The sporting world is a world of repetition. Cycles of the same competitions annually, biannually and every four years are what we come to expect.
The World Cup, Commonwealth Games and Olympics come around before we know it with the same formats and little change. Even leagues seasons can become banal and mundane.
But every now and again sport surprises us. It comes along and gives us something new and exciting.
Loosely based on the sport featured in the much-loved Harry Potter franchise, Quidditch is one of the UK’s fastest growing University sports, with almost 50 teams throughout the UK, including five in Scotland.
Quidditch, which is still only 15 years old, breaks the barriers laid down by traditional sports, with a game which aims to promote inclusion for all regardless of individual backgrounds. It is the only full-contact mixed-gender sport in the world.
With the aim of growing the game even further in Scotland, and pushing the boundaries outside of university sport, governing body Quidditch UK have created the role of Scottish Expansion Manager.
We caught up with Stirling student Rebecca Norman, who has just been accepted into the role.
One of Rebecca’s main aims, along with those of Quidditch UK, is to see more teams created and thriving in Scotland.
“I’m now part of the expansion department of Quidditch UK which means that I am here to help people who want to start new teams.
“If we also want to do some outreach to start a new team then I’m the lead on that. For example, we would love a Dundee Quidditch team so if anyone knows anyone in Dundee then let me know!
“But also, because Scottish teams tend to be smaller, I provide them with support if they need help fundraising or they want advice on how to advertise their give it a go (GIAG), and also this year with advice on how to be COVID.”
Quidditch has many selling points, from being a mixed gender sport with emphasis on inclusivity for all, to having an everchanging set of rules and regulations.
“We get players of all genders and shapes and sizes. You get your agile little people and also get your chunkier people who can throw their weight around.
“In the rule book profanity is banned on pitch. Swearing is not allowed to stay players being mean to one another. Because we’re also quite a new sport the rules change pretty often so the referees have a big role to play in the game.”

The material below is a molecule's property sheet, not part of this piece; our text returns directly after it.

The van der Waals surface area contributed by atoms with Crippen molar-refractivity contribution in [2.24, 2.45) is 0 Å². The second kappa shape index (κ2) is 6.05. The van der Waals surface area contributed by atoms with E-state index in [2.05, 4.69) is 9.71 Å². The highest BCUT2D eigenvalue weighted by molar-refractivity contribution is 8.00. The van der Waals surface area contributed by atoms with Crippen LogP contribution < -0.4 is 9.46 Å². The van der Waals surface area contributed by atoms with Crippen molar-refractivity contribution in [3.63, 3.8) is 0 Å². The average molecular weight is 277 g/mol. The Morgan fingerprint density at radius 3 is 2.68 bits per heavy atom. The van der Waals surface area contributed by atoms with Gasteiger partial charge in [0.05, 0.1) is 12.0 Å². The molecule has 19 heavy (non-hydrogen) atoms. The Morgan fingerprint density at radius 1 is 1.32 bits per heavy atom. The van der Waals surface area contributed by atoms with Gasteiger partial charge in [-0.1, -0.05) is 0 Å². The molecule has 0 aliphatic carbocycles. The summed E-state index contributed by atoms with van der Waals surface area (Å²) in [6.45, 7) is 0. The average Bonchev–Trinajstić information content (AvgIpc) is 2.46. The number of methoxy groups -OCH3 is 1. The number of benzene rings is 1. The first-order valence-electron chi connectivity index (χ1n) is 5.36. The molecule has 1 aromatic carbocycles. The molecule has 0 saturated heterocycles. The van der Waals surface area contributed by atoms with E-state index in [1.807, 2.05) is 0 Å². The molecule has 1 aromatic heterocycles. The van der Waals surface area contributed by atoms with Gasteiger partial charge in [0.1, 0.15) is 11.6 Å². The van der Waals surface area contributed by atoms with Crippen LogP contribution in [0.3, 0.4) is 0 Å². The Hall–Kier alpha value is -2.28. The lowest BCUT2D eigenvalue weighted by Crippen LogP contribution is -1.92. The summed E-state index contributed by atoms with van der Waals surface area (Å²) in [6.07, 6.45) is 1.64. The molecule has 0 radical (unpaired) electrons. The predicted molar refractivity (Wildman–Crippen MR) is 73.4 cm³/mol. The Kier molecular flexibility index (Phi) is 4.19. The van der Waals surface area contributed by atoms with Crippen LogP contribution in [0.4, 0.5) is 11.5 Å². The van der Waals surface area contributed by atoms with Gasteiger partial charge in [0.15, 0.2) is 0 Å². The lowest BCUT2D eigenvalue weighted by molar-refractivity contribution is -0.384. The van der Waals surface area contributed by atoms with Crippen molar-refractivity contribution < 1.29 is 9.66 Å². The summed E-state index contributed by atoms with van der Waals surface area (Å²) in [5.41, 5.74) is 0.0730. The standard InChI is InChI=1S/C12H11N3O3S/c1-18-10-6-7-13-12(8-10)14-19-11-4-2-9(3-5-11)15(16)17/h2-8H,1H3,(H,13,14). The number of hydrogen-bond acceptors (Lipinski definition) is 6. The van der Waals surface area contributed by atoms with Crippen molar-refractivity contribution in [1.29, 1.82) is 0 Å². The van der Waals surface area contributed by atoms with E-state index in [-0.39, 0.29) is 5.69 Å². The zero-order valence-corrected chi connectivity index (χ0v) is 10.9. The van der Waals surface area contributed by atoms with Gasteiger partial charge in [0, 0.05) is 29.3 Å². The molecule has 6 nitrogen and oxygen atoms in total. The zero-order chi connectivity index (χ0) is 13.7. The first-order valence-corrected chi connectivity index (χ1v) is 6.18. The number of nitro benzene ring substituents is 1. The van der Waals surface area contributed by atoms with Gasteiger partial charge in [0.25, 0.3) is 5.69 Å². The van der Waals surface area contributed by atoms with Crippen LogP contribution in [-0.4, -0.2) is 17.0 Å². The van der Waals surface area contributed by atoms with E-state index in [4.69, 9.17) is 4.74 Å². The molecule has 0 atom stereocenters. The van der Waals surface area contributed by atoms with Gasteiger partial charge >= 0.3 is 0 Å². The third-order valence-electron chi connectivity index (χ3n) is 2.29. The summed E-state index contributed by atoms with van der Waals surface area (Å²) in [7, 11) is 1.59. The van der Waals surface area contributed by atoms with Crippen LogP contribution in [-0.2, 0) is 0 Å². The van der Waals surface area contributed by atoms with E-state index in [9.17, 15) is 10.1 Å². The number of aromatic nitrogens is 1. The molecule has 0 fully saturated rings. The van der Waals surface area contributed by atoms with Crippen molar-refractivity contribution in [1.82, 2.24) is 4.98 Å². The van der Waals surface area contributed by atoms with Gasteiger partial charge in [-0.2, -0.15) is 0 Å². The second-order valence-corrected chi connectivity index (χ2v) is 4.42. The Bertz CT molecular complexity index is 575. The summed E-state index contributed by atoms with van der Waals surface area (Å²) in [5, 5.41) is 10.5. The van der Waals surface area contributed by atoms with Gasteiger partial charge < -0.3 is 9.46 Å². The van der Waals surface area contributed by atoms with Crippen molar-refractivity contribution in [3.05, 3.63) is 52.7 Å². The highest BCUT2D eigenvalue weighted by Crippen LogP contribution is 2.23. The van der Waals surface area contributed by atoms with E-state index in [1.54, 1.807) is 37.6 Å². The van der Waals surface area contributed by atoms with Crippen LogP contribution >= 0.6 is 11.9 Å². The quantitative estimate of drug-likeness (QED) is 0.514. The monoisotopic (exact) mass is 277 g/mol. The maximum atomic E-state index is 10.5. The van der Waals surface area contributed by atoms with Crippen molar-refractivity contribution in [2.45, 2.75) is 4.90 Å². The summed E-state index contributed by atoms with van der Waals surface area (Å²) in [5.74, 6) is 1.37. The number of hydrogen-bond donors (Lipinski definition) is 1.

The playing of the game is exciting, fast paced and constantly evolving, keeping players on their toes. It differs from the portrayal of Quidditch in the Harry Potter books and films, but still has plenty of intrigue.
“The first big difference is that we don’t fly! For some reason people always ask that, but we do still have brooms made up of a roughly two-metre-long PVC pipe. It’s just a handicap really, in the same way that you can’t use your hands in football or throw the ball forward in rugby.
“The snitch is another big difference as we obviously don’t have a magical flying ball, but it is represented in the game by a referee called a snitch runner, who has a tennis ball in a sock tucked into their shorts.
“They go on just less than 20 minutes into the game closely followed by the seekers. Catching the snitch can involve wrestling, it can involve chasing, it really just depends on who your snitch runner is.”
As well as this new role in Quidditch UK, Rebecca is the President for Stirling University’s team, the Dumyat Dragons, who are looking to expand their membership despite the challenges of COVID.
“I’m optimistic that the returning of full training is not too far away, but as it stands it look like our sessions this year are going to be pretty casual and in small groups, just chucking a ball about… a disinfected ball!
“Quidditch UK has a tournament planned for November but they haven’t announced a venue or anything so we are hoping to have that to look forward to, but it is looking like that might not happen. The way they have designed the season this year is so that they have a fun tournament before Christmas and all the qualifiers, regionals and nationals are after Christmas, so hopefully we will at least be able to play by then.
“We will be online socials as well, we have been doing a lot of quizzes over lockdown, and had a go at some riddles, so we will be doing that again so that people who aren’t comfortable coming to a GIAG or haven’t come back to Stirling yet can get involved. We are also open to members who maybe don’t want to play Quidditch and who just want to be social members.”
So, as COVID restrictions on sport begin to be lifted, why not give Quidditch a go and catch the golden snitch yourself.
If you would like to get involved with Stirling University’s Quidditch team get in touch with Rebecca at firstname.lastname@example.org or follow ‘Dumyat Dragons’ on Twitter, Facebook and Instagram.
Featured Image: Dumyat Dragons Facebook